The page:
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A survey of more than 450 of the 1,800 residents of Norfolk Island showed that 37 percent wanted free association with New Zealand (photo: Norfolk Island)

The & # 39; heavenly & # 39; island that wants to leave Australia: people on a small idyllic island want to break free from the mainland and become part of New Zealand

  • Norfolk Island residents want to leave Australia and become part of New Zealand
  • The island is closer to New Zealand, despite being part of New South Wales
  • A recent study showed that 37 percent want a free association with New Zealand
  • One in four residents wanted to be completely independent of each country
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Norfolk Island residents want to officially leave Australia and become part of New Zealand, a new survey has revealed.

Although it is technically part of New South Wales, the small idyllic Pacific Island is actually closer to the northern island of New Zealand.

A recent survey of more than 450 of the 1,800 residents showed that 35 percent wanted a free association with Australia and 37 percent wanted a free association with New Zealand.

It also discovered that one in four residents wanted to be completely independent of each country, while only three percent wanted to integrate with mainland Australia.

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A survey of more than 450 of the 1,800 residents of Norfolk Island showed that 37 percent wanted free association with New Zealand (photo: Norfolk Island)

A survey of more than 450 of the 1,800 residents of Norfolk Island showed that 37 percent wanted free association with New Zealand (photo: Norfolk Island)

Although it is technically part of New South Wales, the small idyllic Pacific Island is actually closer to the northern island of New Zealand

Although it is technically part of New South Wales, the small idyllic Pacific Island is actually closer to the northern island of New Zealand

Although it is technically part of New South Wales, the small idyllic Pacific Island is actually closer to the northern island of New Zealand

Norfolk Island was used as a penal colony after it was observed in 1774 by Captain Cook, who claimed the & # 39; paradise & # 39; called.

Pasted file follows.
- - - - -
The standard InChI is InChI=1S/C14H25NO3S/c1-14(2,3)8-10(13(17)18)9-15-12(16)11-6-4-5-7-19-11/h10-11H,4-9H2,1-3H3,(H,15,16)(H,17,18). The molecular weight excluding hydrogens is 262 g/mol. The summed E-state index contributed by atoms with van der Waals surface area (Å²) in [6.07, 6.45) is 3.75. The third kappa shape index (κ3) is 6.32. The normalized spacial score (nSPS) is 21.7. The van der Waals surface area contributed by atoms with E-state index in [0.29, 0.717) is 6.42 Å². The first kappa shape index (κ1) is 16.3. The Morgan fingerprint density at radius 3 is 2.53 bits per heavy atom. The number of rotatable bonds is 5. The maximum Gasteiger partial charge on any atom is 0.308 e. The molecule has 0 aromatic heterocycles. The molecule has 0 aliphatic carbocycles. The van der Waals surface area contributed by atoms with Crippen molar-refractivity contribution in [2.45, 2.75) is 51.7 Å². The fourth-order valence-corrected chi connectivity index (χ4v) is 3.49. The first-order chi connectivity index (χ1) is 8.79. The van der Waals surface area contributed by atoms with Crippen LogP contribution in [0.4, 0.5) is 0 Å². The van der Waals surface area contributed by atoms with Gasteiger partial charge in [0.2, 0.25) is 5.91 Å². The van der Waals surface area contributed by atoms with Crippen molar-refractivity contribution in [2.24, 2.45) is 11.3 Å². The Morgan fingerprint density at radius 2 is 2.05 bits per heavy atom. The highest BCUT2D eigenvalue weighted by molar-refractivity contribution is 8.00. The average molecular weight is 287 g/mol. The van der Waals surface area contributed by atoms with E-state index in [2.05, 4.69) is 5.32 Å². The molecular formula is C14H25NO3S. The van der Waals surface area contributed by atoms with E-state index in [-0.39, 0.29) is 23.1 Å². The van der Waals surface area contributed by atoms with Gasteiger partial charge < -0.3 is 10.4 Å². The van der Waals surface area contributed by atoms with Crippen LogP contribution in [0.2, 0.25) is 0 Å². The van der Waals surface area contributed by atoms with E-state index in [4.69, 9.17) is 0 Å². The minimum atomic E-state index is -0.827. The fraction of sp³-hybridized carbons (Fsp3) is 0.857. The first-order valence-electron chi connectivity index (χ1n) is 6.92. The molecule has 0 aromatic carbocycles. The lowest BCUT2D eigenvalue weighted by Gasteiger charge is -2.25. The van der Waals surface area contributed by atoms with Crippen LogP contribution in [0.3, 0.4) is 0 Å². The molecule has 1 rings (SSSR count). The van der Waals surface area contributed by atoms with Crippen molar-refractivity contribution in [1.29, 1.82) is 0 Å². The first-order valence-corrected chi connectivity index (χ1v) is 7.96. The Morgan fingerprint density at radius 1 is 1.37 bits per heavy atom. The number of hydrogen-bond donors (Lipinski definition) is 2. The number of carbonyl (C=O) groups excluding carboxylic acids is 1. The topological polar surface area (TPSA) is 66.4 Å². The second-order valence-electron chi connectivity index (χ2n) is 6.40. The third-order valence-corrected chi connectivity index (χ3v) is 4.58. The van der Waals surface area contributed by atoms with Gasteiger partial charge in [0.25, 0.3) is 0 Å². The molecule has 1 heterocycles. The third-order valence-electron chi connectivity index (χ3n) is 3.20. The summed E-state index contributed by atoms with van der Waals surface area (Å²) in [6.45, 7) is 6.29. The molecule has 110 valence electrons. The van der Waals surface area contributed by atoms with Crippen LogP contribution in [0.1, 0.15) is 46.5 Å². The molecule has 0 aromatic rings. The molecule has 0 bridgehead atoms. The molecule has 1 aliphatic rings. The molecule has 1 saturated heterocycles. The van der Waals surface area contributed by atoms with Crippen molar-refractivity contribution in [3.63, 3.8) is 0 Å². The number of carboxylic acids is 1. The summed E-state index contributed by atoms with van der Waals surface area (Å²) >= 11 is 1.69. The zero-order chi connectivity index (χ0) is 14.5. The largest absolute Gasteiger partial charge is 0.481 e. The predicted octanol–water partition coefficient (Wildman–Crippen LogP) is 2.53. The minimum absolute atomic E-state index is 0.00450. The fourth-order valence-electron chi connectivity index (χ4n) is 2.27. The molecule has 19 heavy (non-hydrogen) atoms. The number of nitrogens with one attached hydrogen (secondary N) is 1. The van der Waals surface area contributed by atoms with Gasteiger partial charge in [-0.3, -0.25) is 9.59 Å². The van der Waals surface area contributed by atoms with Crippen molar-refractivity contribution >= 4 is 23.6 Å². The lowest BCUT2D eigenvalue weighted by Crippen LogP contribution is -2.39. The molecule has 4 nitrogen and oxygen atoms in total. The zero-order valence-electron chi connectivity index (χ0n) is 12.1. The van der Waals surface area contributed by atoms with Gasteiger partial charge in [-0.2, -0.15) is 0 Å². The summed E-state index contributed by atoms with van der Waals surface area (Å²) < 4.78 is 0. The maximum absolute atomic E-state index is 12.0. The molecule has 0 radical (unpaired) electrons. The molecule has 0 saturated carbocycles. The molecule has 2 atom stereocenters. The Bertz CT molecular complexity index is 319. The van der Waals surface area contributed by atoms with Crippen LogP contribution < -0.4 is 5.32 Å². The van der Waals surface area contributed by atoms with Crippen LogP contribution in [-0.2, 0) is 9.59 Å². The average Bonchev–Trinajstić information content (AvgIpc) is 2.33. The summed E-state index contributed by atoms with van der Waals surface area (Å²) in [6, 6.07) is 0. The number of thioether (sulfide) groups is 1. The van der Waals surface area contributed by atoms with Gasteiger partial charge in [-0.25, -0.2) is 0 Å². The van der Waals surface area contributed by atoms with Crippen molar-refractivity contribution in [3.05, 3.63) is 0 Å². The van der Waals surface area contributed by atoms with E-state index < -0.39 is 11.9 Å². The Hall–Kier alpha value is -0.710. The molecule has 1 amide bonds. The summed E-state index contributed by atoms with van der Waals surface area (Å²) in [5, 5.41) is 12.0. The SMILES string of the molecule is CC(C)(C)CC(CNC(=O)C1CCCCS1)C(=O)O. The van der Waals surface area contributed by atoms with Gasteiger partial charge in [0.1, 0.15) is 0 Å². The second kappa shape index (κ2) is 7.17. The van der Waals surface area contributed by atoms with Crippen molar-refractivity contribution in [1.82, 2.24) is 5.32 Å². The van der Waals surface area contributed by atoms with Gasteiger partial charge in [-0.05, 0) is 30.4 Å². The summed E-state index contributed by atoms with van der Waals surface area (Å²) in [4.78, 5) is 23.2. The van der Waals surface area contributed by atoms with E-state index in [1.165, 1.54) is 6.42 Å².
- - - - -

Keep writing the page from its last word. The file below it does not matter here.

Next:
In 1914 the island became an external territory of Australia. It ruled itself for 40 years until Canberra dissolved its parliament and established a new regional council.

But Norfolk Islanders were not happy with the decision and were forced to pay federal income and corporate taxes when their local GST system was abolished.

New Zealand would give the island more freedom to control itself if they dumped Australia (photo: New Zealand Prime Minister Jacinda Ardern)
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New Zealand would give the island more freedom to control itself if they dumped Australia (photo: New Zealand Prime Minister Jacinda Ardern)

New Zealand would give the island more freedom to control itself if they dumped Australia (photo: New Zealand Prime Minister Jacinda Ardern)

Former prime minister of the dissolved Norfolk Island government told Andre Nobbs stuff that he is not against the island becoming a territory of New Zealand.

& # 39; I personally would have no problems with that at all & # 39 ;, he said.

Nobbs said one of the benefits would be that New Zealand would give the island more freedom to rule itself.

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& # 39; New Zealand has a track record in working with those areas to make them productive. Australia wants to make Norfolk Island a welfare state, & he said.

HISTORY OF NORFOLK ISLAND

Norfolk Island has a population of 1,892 inhabitants. The island is located 1,676 km northeast of Sydney and is approximately 8 km long and 5 km wide.

It is volcanic in origin, and is generally rugged terrain, with an average altitude of 110 m above sea level.

Captain Cook discovered the uninhabited island in 1774 and named the island for the Duke of Norfolk.

It became the second British possession in the Pacific when it was claimed by New South Wales in 1788 and settled by a small party, including 15 convicts.

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After 26 years as a British penal colony, with a maximum of 1,100 convicts and free settlers, the island was abandoned in 1814 and the population largely removed to Tasmania.

In 1914, the colony under the Norfolk Island Act became a territory of the Australian Commonwealth.

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